To me it feels like there is er deep sentiment for the natural powers still lingering in your people’s soul. Are much nature, little population with big social cohesion and a conciousness for history possible reasons?
People would always depend on the nature and the power of it. It used to be like this for ages. It was even more evident before Christianity came to our lands. It is slightly forgotten these days. But there are still many rituals, daily habits, traditions, etc. that are simply based on the natural rhythm of nature.
How come that lithuania has developed such a high profile design culture? Does the secret hide in a natural born sense of beauty?
I believe now is the time when there is no difference if you live in Lithuania or in other parts of Europe – everything is so connected, so good (and bad) design can occur anywhere. But thank you for the compliment!
How lithuanian is BOY? What else does BOY do?
Boy is 100 % lithuanian. Boy is a creative studio specializing in graphic design: mostly we do branding and editorial design. We do commissioned work, also – self initiated projects. We are truly passionate about anything creative! You can look at some more work in our (still not entirely finished) website: www.theboy.lt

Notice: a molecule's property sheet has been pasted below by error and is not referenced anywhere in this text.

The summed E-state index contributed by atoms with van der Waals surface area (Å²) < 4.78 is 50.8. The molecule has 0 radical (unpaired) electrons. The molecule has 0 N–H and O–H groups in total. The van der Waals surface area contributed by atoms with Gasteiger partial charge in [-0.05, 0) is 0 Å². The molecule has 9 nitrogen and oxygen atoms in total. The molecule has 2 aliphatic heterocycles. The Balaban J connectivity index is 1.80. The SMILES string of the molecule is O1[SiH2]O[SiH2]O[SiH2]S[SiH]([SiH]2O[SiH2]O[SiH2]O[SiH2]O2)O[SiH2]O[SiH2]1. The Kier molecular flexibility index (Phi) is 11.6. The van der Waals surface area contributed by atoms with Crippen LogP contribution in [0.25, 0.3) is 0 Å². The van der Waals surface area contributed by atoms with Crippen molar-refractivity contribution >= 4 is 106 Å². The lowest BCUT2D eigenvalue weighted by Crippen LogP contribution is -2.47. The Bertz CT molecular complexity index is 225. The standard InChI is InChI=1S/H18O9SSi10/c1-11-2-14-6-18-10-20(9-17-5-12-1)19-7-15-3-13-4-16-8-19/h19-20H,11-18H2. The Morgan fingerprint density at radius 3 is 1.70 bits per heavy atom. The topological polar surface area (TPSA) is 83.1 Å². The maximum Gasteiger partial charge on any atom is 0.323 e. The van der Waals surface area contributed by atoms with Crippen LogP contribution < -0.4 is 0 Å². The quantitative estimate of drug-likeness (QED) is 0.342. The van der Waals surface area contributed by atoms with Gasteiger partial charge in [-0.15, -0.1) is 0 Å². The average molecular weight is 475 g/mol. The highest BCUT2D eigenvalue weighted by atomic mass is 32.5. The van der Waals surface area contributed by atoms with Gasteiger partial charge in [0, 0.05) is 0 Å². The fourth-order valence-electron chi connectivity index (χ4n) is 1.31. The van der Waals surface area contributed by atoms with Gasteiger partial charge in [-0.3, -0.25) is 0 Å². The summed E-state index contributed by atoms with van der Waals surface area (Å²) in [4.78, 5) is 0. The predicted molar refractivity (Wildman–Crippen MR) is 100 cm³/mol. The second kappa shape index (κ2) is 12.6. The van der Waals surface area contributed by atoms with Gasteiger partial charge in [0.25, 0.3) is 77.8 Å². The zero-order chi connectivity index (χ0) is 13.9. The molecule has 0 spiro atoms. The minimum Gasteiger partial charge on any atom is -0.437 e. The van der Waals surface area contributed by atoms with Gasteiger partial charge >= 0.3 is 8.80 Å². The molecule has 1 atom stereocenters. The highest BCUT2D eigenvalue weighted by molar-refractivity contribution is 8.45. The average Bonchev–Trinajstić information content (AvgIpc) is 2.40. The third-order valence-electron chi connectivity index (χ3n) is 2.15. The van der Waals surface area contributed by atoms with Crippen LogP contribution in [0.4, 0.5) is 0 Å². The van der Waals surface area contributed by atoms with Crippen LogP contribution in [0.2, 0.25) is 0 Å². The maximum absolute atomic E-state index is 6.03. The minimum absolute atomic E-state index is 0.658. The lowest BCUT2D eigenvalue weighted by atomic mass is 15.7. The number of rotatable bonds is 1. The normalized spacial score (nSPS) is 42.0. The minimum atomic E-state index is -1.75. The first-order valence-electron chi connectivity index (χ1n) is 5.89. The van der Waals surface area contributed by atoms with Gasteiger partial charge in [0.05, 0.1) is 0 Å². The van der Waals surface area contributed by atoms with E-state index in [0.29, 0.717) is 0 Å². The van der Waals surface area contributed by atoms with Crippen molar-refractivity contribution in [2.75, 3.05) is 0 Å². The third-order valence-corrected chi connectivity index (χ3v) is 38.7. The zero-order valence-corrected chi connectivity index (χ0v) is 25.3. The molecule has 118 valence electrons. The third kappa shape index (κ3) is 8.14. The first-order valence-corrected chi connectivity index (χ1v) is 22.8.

What are classical lithuanian dishes and typical ingredients? Is there anything exclusively known in your kitchen tradition?
As the history of Lithuania, so is the cuisine – an open mix of influences from other cuisines having a clear set of ingredients that are loved. We never try stereotyping and bringing the ‘classical’ dishes on a table. At the restaurant we say that the ingredients and the combinations of those are that matters – honey & cucumbers, blueberries & milk, fish & onions, potatoes & mushrooms, rye bread & caraway, sweetflag, fermented cabbage & cranberries….to name just a few:)
The restaurant does grow it’s own vegetables. Photos show enormous zuccini-plants. How mild is the climate in Lithuania?
It is central northern Europe climate:):) four distinct and lovely seasons give us diversity. quite long period of late autumn, winter, and early spring, leaves us with approx. 5 months (from May to Oct) to grow vegetables outside, pick berries and mushrooms in the woods, harvest the gardens in autumn, etc.
Is there still a tradition of collecting wild herbs?
Yes, indeed. you would pick those to freshen your dishes early in spring, then would spice up the dishes in summer and preserve by drying & infusion oils, etc. for winter.
Proud of Lithuania. A Fairy Tale by Sweet Root
The circle of Rėda
I Once upon a time
II The beautiful land of Lithuania
III The great heroes of our country
IV The way we like it here
V The happy ending
VI The story behind
Format: 21 x 29,5 cm, Hardcover
Editors: Dvi Tylos, 2017
Texts: Algė Ramanauskienė
Editing: Jenn Virskus, Jurgita Jačėnaitė
Photos: Sarune Zurba Photography
Design: Boy Creative Studio
Printers: Balto Print‚
‘Proud of Lithuania. A Fairy Tale by Sweet Root’ available at Restaurant ‘Sweet Root’
Bildquelle: Proud of Lithuania